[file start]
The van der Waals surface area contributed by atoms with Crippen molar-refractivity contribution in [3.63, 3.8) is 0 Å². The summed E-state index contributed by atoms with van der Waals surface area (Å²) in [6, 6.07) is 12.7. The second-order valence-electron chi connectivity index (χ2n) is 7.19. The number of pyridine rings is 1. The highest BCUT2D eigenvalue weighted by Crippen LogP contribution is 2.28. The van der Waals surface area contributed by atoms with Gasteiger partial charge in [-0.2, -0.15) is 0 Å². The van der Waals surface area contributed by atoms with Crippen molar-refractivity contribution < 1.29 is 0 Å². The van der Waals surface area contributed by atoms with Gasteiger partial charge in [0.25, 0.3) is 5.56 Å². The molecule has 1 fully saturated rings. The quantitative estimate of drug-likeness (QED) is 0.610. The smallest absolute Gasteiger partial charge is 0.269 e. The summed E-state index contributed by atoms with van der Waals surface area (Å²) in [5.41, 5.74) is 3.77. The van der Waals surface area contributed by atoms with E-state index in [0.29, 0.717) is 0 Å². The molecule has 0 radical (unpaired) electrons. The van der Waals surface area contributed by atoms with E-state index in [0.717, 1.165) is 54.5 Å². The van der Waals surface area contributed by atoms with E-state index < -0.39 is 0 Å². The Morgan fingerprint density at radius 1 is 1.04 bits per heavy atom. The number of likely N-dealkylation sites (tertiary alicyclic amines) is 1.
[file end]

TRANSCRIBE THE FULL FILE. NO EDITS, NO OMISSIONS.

The van der Waals surface area contributed by atoms with Crippen molar-refractivity contribution in [3.63, 3.8) is 0 Å². The summed E-state index contributed by atoms with van der Waals surface area (Å²) in [6, 6.07) is 12.7. The second-order valence-electron chi connectivity index (χ2n) is 7.19. The number of pyridine rings is 1. The highest BCUT2D eigenvalue weighted by Crippen LogP contribution is 2.28. The van der Waals surface area contributed by atoms with Gasteiger partial charge in [-0.2, -0.15) is 0 Å². The van der Waals surface area contributed by atoms with Crippen molar-refractivity contribution < 1.29 is 0 Å². The van der Waals surface area contributed by atoms with Gasteiger partial charge in [0.25, 0.3) is 5.56 Å². The molecule has 1 fully saturated rings. The quantitative estimate of drug-likeness (QED) is 0.610. The smallest absolute Gasteiger partial charge is 0.269 e. The summed E-state index contributed by atoms with van der Waals surface area (Å²) in [5.41, 5.74) is 3.77. The van der Waals surface area contributed by atoms with E-state index in [0.29, 0.717) is 0 Å². The molecule has 0 radical (unpaired) electrons. The van der Waals surface area contributed by atoms with E-state index in [0.717, 1.165) is 54.5 Å². The van der Waals surface area contributed by atoms with E-state index < -0.39 is 0 Å². The Morgan fingerprint density at radius 1 is 1.04 bits per heavy atom. The number of likely N-dealkylation sites (tertiary alicyclic amines) is 1.